The sleazy and sordid rape case against NBA player Derrick Rose turned suddenly tragic when the investigating detective was found dead of what police are calling an “apparent” suicide pending a final determination.

A senior police official told the Los Angeles Times that it is still “unclear if it was a suicide or homicide.”

Los Angeles Police Department Detective Nadine Hernandez died in a Whittier, California hospital shortly after police responded to a 911 emergency call placed by a family member.

Police were unable confirm whether the gun recovered at the scene was Detective Hernandez’s service weapon, but Officer Hugo Figueroa said they “did find information that would lead them to believe that this was a suicide and not a homicide,” although there was no sign of foul play.

Hernandez, who was a member of the Robbery-Homicide Division Special Assault Section of the Los Angeles Police Department, was investigating rape allegations made in a federal civil suit for $21 million filed by a “Jane Doe” against Rose, his manager, and a former NBA player stemming from an evening of group sex.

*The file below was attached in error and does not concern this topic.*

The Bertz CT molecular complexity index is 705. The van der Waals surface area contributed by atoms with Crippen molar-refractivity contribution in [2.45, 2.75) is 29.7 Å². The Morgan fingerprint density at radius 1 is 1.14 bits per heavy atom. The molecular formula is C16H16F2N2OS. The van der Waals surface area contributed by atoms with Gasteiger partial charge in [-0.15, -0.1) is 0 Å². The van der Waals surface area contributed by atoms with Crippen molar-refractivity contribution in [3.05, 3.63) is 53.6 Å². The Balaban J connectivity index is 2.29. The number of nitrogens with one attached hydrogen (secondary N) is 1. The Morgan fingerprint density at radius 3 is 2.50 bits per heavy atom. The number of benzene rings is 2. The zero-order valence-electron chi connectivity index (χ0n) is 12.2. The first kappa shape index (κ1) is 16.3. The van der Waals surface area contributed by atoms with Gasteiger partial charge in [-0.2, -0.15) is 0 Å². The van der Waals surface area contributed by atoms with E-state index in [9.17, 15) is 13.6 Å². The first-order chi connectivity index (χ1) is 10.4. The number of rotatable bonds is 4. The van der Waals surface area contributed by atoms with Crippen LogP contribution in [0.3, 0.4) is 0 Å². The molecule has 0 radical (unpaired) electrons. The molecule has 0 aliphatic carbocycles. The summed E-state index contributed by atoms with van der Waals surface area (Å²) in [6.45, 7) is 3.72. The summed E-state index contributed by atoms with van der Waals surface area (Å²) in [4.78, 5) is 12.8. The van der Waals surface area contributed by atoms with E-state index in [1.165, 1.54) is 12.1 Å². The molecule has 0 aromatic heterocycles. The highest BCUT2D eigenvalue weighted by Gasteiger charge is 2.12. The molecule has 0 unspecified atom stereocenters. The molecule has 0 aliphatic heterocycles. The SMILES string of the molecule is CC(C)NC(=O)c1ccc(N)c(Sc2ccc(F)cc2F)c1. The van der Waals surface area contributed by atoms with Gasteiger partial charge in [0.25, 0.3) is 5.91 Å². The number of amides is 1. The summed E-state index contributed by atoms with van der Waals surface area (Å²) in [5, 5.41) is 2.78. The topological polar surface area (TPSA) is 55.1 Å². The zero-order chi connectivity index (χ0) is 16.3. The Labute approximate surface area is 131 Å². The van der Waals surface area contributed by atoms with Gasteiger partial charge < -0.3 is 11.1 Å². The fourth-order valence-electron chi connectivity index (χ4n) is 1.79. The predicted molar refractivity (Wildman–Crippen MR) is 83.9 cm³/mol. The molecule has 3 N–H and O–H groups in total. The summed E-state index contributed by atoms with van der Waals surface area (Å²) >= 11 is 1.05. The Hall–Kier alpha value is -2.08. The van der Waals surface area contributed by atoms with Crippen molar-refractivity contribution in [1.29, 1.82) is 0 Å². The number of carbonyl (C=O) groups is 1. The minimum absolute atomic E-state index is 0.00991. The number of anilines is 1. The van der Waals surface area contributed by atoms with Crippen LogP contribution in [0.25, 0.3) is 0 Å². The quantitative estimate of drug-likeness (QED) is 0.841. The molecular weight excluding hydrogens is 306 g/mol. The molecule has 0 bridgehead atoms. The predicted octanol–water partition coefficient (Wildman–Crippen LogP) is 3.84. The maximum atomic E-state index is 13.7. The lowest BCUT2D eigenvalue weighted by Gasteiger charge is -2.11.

The made-for-tabloids case that has heard the three testify candidly about what they claim was consensual sex, “Doe’s” friends come forward calling her a “pathological liar,” and loud exchanges between defense counsel and witnesses who may have been paid for their testimony.

Although police are treating the death as a suicide at the moment, questions about the timing of the suicide have raised suspicions.

In late September, Hernandez confirmed the existence of the investigation in a letter to “Doe’s” attorney, and expressed support for the plaintiff’s desire to remain anonymous after the presiding judge in the civil case ruled “Doe” would be required to give up use her real trial.

“The ability to offer anonymity to victims of sex crimes is an invaluable investigative aid to investigators as well as a great comfort to victims of crimes of such a sensitive nature,” Hernandez wrote.

Hernandez was married and had three children; had been with LAPD 19 years.

 

 

 

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